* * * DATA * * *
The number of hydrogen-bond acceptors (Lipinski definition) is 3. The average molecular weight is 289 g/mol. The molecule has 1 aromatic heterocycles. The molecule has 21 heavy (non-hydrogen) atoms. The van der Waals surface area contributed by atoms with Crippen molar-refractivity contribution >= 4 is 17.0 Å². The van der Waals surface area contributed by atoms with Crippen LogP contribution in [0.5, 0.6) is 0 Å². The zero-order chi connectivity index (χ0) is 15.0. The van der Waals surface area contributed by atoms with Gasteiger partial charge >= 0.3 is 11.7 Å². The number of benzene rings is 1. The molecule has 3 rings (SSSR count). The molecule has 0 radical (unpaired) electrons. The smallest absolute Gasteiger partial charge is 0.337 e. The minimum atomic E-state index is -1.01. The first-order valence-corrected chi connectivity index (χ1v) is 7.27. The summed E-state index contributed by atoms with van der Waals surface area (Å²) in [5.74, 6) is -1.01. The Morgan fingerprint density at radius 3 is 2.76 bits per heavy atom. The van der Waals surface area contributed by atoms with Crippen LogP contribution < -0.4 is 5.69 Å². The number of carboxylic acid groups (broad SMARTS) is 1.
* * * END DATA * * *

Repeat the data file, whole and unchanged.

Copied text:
The number of hydrogen-bond acceptors (Lipinski definition) is 3. The average molecular weight is 289 g/mol. The molecule has 1 aromatic heterocycles. The molecule has 21 heavy (non-hydrogen) atoms. The van der Waals surface area contributed by atoms with Crippen molar-refractivity contribution >= 4 is 17.0 Å². The van der Waals surface area contributed by atoms with Crippen LogP contribution in [0.5, 0.6) is 0 Å². The zero-order chi connectivity index (χ0) is 15.0. The van der Waals surface area contributed by atoms with Gasteiger partial charge >= 0.3 is 11.7 Å². The number of benzene rings is 1. The molecule has 3 rings (SSSR count). The molecule has 0 radical (unpaired) electrons. The smallest absolute Gasteiger partial charge is 0.337 e. The minimum atomic E-state index is -1.01. The first-order valence-corrected chi connectivity index (χ1v) is 7.27. The summed E-state index contributed by atoms with van der Waals surface area (Å²) in [5.74, 6) is -1.01. The Morgan fingerprint density at radius 3 is 2.76 bits per heavy atom. The van der Waals surface area contributed by atoms with Crippen LogP contribution < -0.4 is 5.69 Å². The number of carboxylic acid groups (broad SMARTS) is 1.